This did not surprise Rapp. The overwhelming majority of Muslims did not agree with what these terrorists were doing in the name of Allah. Rapp just wished they were more vocal about it.

  “Anything else?”

  “Yeah. He’s a real pious bastard, this one. We got into his apartment yesterday during the afternoon sermon. The whole building empties out, so we figured it was pretty safe. We took a look at his computer.” Coleman extracted a memory stick from his pocket. “Copied his hard drive for you.”

  Rapp grinned and took it. “Thank you.”

  “It’s filled with porn.”

  “No way?”

  “Dead serious. A lot of really kinky shit. Mostly bondage.”

  Rapp studied the memory stick. “You just never know with these idiots, do you?”

  “Nope, but it doesn’t surprise me one bit.”

  “Yeah, I suppose you’re right. They’re all running from something. What else?”

  “Best spot to hit him is obviously between the mosque and the apartment. Five round trips a day. Before sunup, just after noon, late afternoon, just after sunset, and then my favorite…his ten o’clock trip.”

  “Why not early in the morning?”

  “It would work,” said Coleman, “but the sunrise call to prayer has double the attendance that the evening one does. By the time he heads home it’s almost eleven, and the streets are empty.”

  “He walks alone?” Rapp asked, still not believing the intel report he’d received earlier in the week.


  This guy was a real moron, but pretty typical when you looked at his early years. Khalil Muh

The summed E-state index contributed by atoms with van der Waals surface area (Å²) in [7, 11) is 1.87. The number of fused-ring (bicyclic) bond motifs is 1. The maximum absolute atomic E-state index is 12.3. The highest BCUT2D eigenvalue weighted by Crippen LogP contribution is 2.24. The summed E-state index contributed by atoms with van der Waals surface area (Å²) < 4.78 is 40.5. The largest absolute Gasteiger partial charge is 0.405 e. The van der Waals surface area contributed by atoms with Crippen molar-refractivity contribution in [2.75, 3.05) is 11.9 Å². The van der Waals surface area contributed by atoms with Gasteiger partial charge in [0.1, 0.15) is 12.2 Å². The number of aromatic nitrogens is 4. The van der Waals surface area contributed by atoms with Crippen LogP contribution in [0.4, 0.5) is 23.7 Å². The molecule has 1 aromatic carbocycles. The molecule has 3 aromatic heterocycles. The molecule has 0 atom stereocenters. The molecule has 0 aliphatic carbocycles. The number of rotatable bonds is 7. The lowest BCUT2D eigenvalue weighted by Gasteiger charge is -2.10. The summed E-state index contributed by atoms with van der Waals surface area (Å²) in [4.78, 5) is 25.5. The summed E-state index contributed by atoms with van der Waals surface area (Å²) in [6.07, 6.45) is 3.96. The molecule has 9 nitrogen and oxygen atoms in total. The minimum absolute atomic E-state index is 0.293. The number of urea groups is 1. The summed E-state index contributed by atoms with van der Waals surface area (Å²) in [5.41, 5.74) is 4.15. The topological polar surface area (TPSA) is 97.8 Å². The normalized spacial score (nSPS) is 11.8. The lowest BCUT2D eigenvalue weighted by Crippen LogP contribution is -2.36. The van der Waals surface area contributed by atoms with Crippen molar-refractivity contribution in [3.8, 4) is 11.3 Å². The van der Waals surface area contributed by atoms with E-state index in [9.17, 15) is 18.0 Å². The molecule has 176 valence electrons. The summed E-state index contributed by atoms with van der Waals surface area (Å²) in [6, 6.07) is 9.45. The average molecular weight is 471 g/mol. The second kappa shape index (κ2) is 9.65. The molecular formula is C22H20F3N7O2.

ammad, Egyptian by birth, had grown up in the clutches of an offshoot of the Muslim Brotherhood, indoctrinated into the strict unyielding brand of Islam perpetuated and funded by the Wahhabis out of Saudi Arabia. At the age of fifteen he and a group of peers stoned a reporter to death for writing an article that was critical of the madrasa they attended. The religious school he attended had sent every single one of its graduates off to fight in the Afghani war against the Soviets. It was rumored that many had been sent against their will.

  While the others stood trial for the stoning, Khalil fled to Saudi Arabia, where he received further religious instruction at the hands of the Wahhabis. In his early twenties he completed his studies and became an Imam. At twenty-six he immigrated to Canada with the express purpose of building a new mosque and spreading the Wahhabi faith to North America. His mosque grew rapidly and as a reward he was granted funding to build a second mosque in France.